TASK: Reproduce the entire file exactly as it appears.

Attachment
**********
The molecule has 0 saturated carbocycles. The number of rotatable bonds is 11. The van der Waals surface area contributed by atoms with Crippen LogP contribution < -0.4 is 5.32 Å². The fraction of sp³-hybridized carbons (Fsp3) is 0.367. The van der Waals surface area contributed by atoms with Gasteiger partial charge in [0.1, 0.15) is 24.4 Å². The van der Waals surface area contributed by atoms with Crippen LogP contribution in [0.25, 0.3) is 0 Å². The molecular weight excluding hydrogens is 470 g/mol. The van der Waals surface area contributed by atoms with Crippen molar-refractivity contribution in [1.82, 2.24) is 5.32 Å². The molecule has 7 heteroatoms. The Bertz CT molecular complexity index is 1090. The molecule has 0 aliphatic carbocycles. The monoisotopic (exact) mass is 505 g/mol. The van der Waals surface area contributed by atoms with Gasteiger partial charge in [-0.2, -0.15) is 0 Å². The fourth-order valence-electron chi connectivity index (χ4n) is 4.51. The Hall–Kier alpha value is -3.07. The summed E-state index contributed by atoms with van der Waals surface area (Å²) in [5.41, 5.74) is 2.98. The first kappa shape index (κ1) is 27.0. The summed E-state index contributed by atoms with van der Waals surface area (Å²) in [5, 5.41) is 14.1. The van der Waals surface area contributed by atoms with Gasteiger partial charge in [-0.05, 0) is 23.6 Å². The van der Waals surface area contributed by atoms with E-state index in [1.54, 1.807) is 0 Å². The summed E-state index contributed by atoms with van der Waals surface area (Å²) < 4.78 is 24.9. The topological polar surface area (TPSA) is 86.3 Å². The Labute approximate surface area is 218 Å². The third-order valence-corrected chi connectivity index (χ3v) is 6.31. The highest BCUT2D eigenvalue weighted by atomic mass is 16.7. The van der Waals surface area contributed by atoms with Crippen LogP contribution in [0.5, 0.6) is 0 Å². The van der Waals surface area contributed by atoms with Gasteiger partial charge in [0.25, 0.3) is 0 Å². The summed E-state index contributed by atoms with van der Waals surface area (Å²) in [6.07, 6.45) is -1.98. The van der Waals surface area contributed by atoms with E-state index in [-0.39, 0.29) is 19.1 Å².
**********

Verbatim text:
The molecule has 0 saturated carbocycles. The number of rotatable bonds is 11. The van der Waals surface area contributed by atoms with Crippen LogP contribution < -0.4 is 5.32 Å². The fraction of sp³-hybridized carbons (Fsp3) is 0.367. The van der Waals surface area contributed by atoms with Gasteiger partial charge in [0.1, 0.15) is 24.4 Å². The van der Waals surface area contributed by atoms with Crippen LogP contribution in [0.25, 0.3) is 0 Å². The molecular weight excluding hydrogens is 470 g/mol. The van der Waals surface area contributed by atoms with Crippen molar-refractivity contribution in [1.82, 2.24) is 5.32 Å². The molecule has 7 heteroatoms. The Bertz CT molecular complexity index is 1090. The molecule has 0 aliphatic carbocycles. The monoisotopic (exact) mass is 505 g/mol. The van der Waals surface area contributed by atoms with Gasteiger partial charge in [-0.2, -0.15) is 0 Å². The fourth-order valence-electron chi connectivity index (χ4n) is 4.51. The Hall–Kier alpha value is -3.07. The summed E-state index contributed by atoms with van der Waals surface area (Å²) in [5.41, 5.74) is 2.98. The first kappa shape index (κ1) is 27.0. The summed E-state index contributed by atoms with van der Waals surface area (Å²) in [5, 5.41) is 14.1. The van der Waals surface area contributed by atoms with Gasteiger partial charge in [-0.05, 0) is 23.6 Å². The van der Waals surface area contributed by atoms with E-state index in [1.54, 1.807) is 0 Å². The summed E-state index contributed by atoms with van der Waals surface area (Å²) < 4.78 is 24.9. The topological polar surface area (TPSA) is 86.3 Å². The Labute approximate surface area is 218 Å². The third-order valence-corrected chi connectivity index (χ3v) is 6.31. The highest BCUT2D eigenvalue weighted by atomic mass is 16.7. The van der Waals surface area contributed by atoms with Crippen LogP contribution in [0.5, 0.6) is 0 Å². The van der Waals surface area contributed by atoms with Gasteiger partial charge in [0.25, 0.3) is 0 Å². The summed E-state index contributed by atoms with van der Waals surface area (Å²) in [6.07, 6.45) is -1.98. The van der Waals surface area contributed by atoms with E-state index in [-0.39, 0.29) is 19.1 Å².